Construction Ecology: Nature as the Basis for Green Buildings

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Charles J. Kibert, Jan Sendzimir, G. Bradley Guy
Taylor & Francis, 2002 - Technology & Engineering - 305 pages
Contributors to this work, including ecologists, industrial ecologists, architects, and materials manufacturers, have collaborated to survey the evolution of concepts of construction ecology since 1994. They define construction ecology as a subset of industrial ecology focusing on the built environment, and examine areas such as complexity theory and industrial ecology, minimizing waste emissions from the built environment, and green architecture. Kibert directs the Rinker School of Building Construction at the University of Florida. He is known as one of the pioneers of the concept of sustainable construction. The book is distributed by Taylor & Francis. Annotation copyrighted by Book News, Inc., Portland, OR.
 

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Contents

Applying natural metabolism to architecture in Europe 250
1
Summary and conclusions
6
PART
12
Materials and sustainability
14
Ecologically sustainable architecture and construction
21
The industrial ecologists
27
PART 1
29
Material circulation energy hierarchy and building construction
37
History accidents and positive feedbacks
115
Energy in the building cycle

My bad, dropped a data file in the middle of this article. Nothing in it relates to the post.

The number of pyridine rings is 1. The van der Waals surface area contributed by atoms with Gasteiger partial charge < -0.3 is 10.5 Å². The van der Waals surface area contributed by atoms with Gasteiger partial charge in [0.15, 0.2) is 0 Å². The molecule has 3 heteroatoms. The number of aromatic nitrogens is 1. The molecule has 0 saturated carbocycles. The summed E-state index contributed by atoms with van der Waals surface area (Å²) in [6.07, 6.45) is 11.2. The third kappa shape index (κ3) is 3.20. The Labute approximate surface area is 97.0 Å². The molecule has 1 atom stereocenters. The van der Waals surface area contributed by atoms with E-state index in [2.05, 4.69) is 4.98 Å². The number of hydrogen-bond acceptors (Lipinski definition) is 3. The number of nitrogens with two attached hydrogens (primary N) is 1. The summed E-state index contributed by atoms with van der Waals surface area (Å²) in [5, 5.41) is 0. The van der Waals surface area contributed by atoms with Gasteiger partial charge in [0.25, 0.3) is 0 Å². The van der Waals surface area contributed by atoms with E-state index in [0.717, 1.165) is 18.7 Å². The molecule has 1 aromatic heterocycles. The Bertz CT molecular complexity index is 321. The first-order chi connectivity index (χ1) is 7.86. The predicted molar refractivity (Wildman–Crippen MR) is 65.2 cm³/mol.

123
Closure 289
132
Managing ecosystems
137
Scale
145
Glossary 291
153
Minimizing waste emissions from the built environment
159
Household energy services
168

3
66
Introduction
72
the design of ecologicaleconomic systems
82
Construction ecology
96
Acknowledgements
103
159
105
Thermodynamics in biological and human organization
109
Summary
174
8
196
MIPS and the method of material intensity analysis
203
Product facility and building management
212
Introduction
220
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About the author (2002)

Charles J. Kibert, Director of the Rinker School of Building Construction, University of Florida, is one of the authors of the concept known as sustainable construction. Jan Sendzimir is a systems ecologist at the International Institute for Applied Systems Analysis (IIASA) in Laxenburg, Austria and is fostering the large-scale application of adaptive management in Central Europe, especially Poland. Brad Guy, an architect, is a Research Associate in the Center for Construction and Environment at the University of Florida and is an internationally recognized expert on building deconstruction and materials reuse.

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